THIS JUST IN: West 181st Street Busway To Start On April 26
Sweet relief is coming to Washington Heights bus riders this year.
The third emergency bus lane of 2020 will debut in Washington Heights on April 26, 2021, potentially solving a traffic problem on West 181st Street that has vexed traffic planners for over a decade.
Per a press release from Mayor de Blasio, DOT will implement the half-mile bus priority zone on West 181st Street between Broadway and Amsterdam Avenue, a stretch that over 40,000 daily bus riders use.
Despite the tens of thousands of bus riders who use five different bus routes on the block, bus speeds were allowed to drop to a ludicrously slow 3.7 miles per hour, thanks to traffic issues centered around drivers looking for parking and others giving up and double-parking. The busway will look to solve that problem with the elegantly simple solution of banning thru traffic on the block.
The rules, which will be in effect from 6 a.m. to 10 p.m. every day, are as follows:
- Eastbound car traffic would be banned between Broadway and Wadsworth Avenue, while drivers going east between Wadsworth and Amsterdam Avenue would be required to turn right at the next intersection.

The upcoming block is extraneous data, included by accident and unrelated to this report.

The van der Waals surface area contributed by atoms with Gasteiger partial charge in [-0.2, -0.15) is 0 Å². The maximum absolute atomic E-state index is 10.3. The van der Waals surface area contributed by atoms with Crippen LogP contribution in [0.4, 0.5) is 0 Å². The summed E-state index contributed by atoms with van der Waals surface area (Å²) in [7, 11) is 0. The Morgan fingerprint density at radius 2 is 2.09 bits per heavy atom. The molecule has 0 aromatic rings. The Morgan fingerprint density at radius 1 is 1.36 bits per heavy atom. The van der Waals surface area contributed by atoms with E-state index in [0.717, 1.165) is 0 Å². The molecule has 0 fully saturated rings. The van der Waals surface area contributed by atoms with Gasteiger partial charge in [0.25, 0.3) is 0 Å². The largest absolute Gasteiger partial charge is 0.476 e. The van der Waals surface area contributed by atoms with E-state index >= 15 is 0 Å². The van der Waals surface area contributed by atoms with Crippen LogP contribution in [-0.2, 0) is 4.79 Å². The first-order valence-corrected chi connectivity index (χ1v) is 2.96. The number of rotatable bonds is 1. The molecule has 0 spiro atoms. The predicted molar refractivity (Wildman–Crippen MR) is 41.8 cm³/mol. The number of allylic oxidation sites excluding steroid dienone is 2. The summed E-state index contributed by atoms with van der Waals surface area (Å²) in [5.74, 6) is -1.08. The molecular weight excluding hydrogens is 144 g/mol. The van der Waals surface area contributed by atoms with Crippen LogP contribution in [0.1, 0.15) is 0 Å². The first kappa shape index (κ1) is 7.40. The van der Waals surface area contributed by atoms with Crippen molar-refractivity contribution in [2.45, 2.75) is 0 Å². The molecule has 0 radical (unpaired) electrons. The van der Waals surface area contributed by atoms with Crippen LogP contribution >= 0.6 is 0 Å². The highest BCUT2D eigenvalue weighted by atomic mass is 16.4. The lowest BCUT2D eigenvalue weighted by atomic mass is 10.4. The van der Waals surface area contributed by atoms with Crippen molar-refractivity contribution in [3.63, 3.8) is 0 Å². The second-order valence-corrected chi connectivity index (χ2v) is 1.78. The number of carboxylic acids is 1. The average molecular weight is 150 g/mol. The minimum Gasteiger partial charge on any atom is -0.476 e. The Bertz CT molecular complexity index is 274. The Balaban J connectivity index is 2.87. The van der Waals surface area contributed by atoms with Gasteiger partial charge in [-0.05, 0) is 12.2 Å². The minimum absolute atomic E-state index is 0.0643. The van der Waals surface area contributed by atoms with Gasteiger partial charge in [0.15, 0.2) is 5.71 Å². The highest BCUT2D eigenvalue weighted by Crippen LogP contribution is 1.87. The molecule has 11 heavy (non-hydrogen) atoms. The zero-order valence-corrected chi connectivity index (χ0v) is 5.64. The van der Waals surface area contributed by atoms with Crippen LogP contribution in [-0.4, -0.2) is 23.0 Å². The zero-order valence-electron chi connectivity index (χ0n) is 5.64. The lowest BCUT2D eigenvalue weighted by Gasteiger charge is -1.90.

- Westbound local traffic wouldn’t be banned from any part of the street, but those drivers would also need to make the first right turn off the block after they entered it.
- At Amsterdam Avenue, drivers going east would no longer be permitted to make left turns onto Amsterdam.
The 181st Street Busway joins Jay Street and Main Street as three out of the promised five busways the mayor announced at a press conference last June. Those existing busways have both been blessed with increased bus speeds; on Jay Street, bus speeds have risen from an average of around 3 miles per hour to closer to 6 miles per hour, and according to today’s press release from the mayor, northbound buses are moving between 15 and 24 percent faster during the day and between 13 and 31 percent faster during the evening rush hour.
One busway, which was planned for Jamaica Avenue, has been in limbo since Queens elected officials said they wanted it moved to Archer Avenue. The other planned busway on Fifth Avenue in Manhattan went into the wood chipper after mom and pop retailers like Armani and Tiffany and Co. objected. That revamp of the Midtown street will still include a protected bike lane and expanded pedestrian space, but private cars will have their lane back after the ritzy retailer complaints.
The announcement also comes as bus speeds citywide have stagnated, remaining stuck at 8.4 miles per hour for almost an entire year.
Oddly, the press release did not mention any future plans for bus lanes or busways this year, as activists push the mayor to install 30 miles of those lanes in 2021.